# Bowling averages in your spare time.

Bowling averages in your spare time

If you think bowling a perfect score of 300 is hard, try figuringout how many different ways a bowler can roll, say, a 147, or for that matter, any other score. Starting at zero, the first case is easy to compute. A hopelessly incompetent bowler can score a zero in only one way--by missing all 10 pins with both balls in each of 10 tries. There are 20 ways to record a one: You can knock over one pin with your first or second ball in any one of the 10 frames. But for larger scores, the calculations get more complicated, and the number of possibilities escalates rapidly.

Now the numbers are known, courtesy of mathematiciansCurtis N. Cooper and Robert E. Kennedy of Central Missouri State University in Warrensburg. Both bowl regularly, and they decided to spend some spare time working out the appropriate figures. Because of the complex scoring system used in 10-pin bowling, says Kennedy, "it turned out to be a tricky mathematical problem."

Out of about 5.7 billion billion possible games, the strikingresults show that there are more ways to bowl a 77 than any other score. That score comes up 172,542,309,343,731,946 times. In contrast, there are only 51,701,385,089,887 ways to bowl a 147, merely 1,526,313,637 ways to reach 200, and of course, only one way to score a 300. When all possible scores are added together and then divided by the total number of possible games, the mean score comes to an "awful" 80.

"This won't help you bowl any better," says Cooper, "But itmay make you feel better about your own score."

If you think bowling a perfect score of 300 is hard, try figuringout how many different ways a bowler can roll, say, a 147, or for that matter, any other score. Starting at zero, the first case is easy to compute. A hopelessly incompetent bowler can score a zero in only one way--by missing all 10 pins with both balls in each of 10 tries. There are 20 ways to record a one: You can knock over one pin with your first or second ball in any one of the 10 frames. But for larger scores, the calculations get more complicated, and the number of possibilities escalates rapidly.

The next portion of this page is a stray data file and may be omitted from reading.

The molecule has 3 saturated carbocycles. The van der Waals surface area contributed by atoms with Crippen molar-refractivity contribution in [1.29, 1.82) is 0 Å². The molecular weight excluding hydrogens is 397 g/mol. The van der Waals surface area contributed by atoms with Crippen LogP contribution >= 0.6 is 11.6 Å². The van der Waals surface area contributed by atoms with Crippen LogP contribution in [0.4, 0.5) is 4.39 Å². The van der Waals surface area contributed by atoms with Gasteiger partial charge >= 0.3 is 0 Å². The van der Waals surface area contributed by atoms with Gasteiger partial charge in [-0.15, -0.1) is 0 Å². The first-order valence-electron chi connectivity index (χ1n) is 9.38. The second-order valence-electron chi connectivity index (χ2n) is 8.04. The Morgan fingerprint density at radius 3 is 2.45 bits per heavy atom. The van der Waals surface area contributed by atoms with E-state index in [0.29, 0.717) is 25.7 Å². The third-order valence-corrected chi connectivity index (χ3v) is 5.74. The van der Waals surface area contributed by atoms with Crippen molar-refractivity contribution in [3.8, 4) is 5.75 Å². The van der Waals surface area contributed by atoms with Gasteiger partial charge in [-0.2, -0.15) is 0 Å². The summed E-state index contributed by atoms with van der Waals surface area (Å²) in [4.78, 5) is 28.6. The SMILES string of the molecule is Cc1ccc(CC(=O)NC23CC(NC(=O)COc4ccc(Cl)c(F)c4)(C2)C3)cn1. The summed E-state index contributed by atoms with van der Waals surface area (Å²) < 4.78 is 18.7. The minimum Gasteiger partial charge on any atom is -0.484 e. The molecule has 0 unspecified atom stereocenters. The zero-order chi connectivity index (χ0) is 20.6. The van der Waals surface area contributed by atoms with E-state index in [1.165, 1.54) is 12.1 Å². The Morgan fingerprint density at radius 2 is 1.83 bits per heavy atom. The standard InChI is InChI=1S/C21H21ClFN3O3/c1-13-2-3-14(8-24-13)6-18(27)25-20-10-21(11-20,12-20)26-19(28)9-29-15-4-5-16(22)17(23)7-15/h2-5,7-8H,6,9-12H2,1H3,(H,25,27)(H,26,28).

Now the numbers are known, courtesy of mathematiciansCurtis N. Cooper and Robert E. Kennedy of Central Missouri State University in Warrensburg. Both bowl regularly, and they decided to spend some spare time working out the appropriate figures. Because of the complex scoring system used in 10-pin bowling, says Kennedy, "it turned out to be a tricky mathematical problem."

Out of about 5.7 billion billion possible games, the strikingresults show that there are more ways to bowl a 77 than any other score. That score comes up 172,542,309,343,731,946 times. In contrast, there are only 51,701,385,089,887 ways to bowl a 147, merely 1,526,313,637 ways to reach 200, and of course, only one way to score a 300. When all possible scores are added together and then divided by the total number of possible games, the mean score comes to an "awful" 80.

"This won't help you bowl any better," says Cooper, "But itmay make you feel better about your own score."

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Title Annotation: | recreational mathematics |
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Author: | Peterson, Ivars |

Publication: | Science News |

Date: | Aug 16, 1986 |

Words: | 286 |

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